Stop Four: Surf's Up, Mr. Mayor

COCOA BEACH, Fla.--Local surfer Steve Harris--blond, tan, hoody, mustache--came to Ron Jon Surf Shop here in Cocoa Beach tonight for a wet suit. He only noticed the hordes of people filing in as he was finishing up at the register. "Must be a signing," he thought, noting that pro surfers often visit the store for promotional appearances. "Wonder who it is." It didn't take long to find out. When Harris, 39, returned to his SUV, he saw that it was blocked in--by Rudy Giuliani's massive tour bus.

"I was like, 'Dude, Rudy Giuliani at Ron Jon's, you know?" he told me afterwards. "What's the connection there?"

Not much, it turns out. Unlike the day's earlier events--synagogue, pizza parlor, Italian-American club--the stop at Ron Jon was less a targeted appeal to one of Rudy's natural constituencies than, well, a whim. According to the Ron Jon manager responsible for arranging the appearance, Giuliani spotted the Ron Jon billboards last time he was cruising the western coast of Florida and was "intrigued." And while Rudy might be the last person in the world I can imagine noseriding a Yater 'Spoon' down the face of a glassy four-footer, Ron Jon was happy to have him. "All these people and newspapers guys in the store?" the manager said. "No brainer." He was quick to add that Ron Jon does not endorse any candidate.

Thankfully, Rudy did not utter the word "cowabunga," sticking instead to, as one supporter put it, "the usual: defeating the terrorists, winning the war, cutting taxes." He not exactly the windiest candidate--at 15 minutes flat, the Ron Jon remarks set the day's speed record--or the loosest. Neil Orstman, a 65-year-old New Yorker in town on a camping trip, waited for a "lull in the patter" to ask why the Big Apple is "still a sanctuary city." Giuliani didn't blink--or respond. "It's not like I was a supporter anyway," said a peeved Orstman.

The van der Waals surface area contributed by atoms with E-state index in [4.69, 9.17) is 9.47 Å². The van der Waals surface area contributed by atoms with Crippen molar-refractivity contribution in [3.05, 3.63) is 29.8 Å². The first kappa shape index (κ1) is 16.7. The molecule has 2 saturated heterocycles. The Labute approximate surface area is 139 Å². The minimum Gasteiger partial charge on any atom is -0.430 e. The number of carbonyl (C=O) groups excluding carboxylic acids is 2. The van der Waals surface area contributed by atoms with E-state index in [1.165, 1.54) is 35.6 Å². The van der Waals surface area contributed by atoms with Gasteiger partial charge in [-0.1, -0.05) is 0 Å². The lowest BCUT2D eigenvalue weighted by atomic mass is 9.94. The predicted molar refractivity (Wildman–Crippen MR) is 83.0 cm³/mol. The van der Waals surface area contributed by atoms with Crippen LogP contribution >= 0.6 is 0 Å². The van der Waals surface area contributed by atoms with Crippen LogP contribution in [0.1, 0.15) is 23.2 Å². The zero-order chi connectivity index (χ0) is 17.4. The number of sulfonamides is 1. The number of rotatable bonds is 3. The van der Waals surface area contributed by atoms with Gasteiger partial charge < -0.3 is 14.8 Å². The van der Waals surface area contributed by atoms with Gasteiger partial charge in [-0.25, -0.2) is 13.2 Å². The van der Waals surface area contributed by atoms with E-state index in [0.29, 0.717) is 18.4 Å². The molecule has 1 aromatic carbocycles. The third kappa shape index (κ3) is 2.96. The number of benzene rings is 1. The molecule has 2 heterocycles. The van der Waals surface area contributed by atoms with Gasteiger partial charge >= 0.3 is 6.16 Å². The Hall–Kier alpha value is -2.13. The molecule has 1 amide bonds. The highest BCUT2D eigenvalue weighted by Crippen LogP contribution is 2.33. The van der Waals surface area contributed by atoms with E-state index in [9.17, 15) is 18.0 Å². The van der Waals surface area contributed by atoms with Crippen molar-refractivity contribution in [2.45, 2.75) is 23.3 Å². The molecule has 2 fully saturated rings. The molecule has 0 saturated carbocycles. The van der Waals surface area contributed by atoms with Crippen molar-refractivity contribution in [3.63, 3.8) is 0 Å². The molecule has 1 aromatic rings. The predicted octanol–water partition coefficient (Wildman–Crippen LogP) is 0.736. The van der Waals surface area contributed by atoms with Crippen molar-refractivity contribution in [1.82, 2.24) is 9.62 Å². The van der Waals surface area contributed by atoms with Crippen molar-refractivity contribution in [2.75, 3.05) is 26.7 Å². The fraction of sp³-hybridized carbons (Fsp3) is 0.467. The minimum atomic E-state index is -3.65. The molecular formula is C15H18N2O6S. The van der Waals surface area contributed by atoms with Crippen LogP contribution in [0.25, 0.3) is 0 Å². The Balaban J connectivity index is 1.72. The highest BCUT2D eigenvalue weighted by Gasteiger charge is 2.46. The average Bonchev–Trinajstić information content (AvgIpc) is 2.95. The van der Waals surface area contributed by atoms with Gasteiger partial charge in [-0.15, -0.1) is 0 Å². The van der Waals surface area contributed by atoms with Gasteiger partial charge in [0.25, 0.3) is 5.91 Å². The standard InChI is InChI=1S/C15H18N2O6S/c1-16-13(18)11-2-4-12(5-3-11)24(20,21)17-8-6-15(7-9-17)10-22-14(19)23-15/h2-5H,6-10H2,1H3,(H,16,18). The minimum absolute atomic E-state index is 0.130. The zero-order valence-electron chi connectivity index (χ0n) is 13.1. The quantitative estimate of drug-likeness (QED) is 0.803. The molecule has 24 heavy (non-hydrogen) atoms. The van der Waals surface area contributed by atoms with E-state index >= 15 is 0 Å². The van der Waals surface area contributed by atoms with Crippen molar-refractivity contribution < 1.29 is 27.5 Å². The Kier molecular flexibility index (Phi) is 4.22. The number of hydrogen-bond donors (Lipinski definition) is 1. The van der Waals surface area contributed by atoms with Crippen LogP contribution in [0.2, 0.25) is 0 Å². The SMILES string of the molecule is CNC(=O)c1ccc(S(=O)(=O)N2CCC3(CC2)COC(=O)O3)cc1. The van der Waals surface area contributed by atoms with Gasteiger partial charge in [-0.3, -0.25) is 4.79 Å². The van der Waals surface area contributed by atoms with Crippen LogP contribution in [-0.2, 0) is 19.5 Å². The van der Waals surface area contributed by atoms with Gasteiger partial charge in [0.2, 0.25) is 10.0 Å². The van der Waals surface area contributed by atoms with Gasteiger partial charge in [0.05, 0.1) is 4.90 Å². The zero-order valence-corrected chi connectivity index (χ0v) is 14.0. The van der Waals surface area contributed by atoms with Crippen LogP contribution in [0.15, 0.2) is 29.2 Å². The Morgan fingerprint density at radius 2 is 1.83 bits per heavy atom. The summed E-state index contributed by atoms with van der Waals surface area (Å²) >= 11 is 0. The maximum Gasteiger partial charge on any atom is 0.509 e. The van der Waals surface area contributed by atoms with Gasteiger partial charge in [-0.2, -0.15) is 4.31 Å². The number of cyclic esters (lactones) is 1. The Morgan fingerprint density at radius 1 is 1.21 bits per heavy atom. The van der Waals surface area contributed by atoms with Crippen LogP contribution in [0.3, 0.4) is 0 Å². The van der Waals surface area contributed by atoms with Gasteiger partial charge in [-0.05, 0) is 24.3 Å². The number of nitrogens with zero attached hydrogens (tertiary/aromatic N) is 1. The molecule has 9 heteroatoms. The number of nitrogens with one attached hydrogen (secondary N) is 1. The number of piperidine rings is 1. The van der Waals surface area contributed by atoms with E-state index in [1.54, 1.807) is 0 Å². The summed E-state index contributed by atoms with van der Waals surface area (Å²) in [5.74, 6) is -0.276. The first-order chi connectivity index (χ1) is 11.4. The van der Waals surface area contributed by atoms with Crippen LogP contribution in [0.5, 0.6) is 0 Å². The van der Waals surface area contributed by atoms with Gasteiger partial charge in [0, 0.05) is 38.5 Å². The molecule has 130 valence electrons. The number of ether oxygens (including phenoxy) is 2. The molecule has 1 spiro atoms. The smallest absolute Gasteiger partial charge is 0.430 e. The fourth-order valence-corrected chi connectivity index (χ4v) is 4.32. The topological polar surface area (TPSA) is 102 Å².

Harris, though, begged to differ. "Rudy's a pretty smooth cat," he said. "I like him. While McCain and Romney are going at it, he's sitting back, chilling. I bet he'll get a boost at the end." As a show of solidarity--or perhaps pure pranksterism--Harris managed to sneak around the back of the bus and slap a Ron Jon sticker on its bumper. He did, however, have one complaint. When I told him that I spent my childhood summers a few blocks from the original Ron Jon on Long Beach Island, N.J.--I also happen to be a half-Jewish, half-Italian pizza aficionado who lives in Brooklyn, so you can see why I chose this particular day to roadtrip with Rudy--he laughed. "It feels like New Jersey Ron Jon's here tonight," he said. "Too damn cold. I think you guys brought the weather down with you." After spending a day in Hizzoner's "element," it seemed almost possible.

Or maybe not. As I was saying goodbye to Harris, a silver sports coupe pulled up to the curb. "Who's that?" asked a swarthy teenager in the passenger seat, pointing to Giuliani's bus.

"The mayor of New York," said Harris. He arched his eyebrows as if to say, Are you serious?

Apparently, the kid was serious.

"He was the mayor of New York," Harris repeated. No response. "And, um he's running for president?" Still nothing. "Sept. 11 and all?"

And then, at last, a flicker of recognition.

"You mean the bald guy?"

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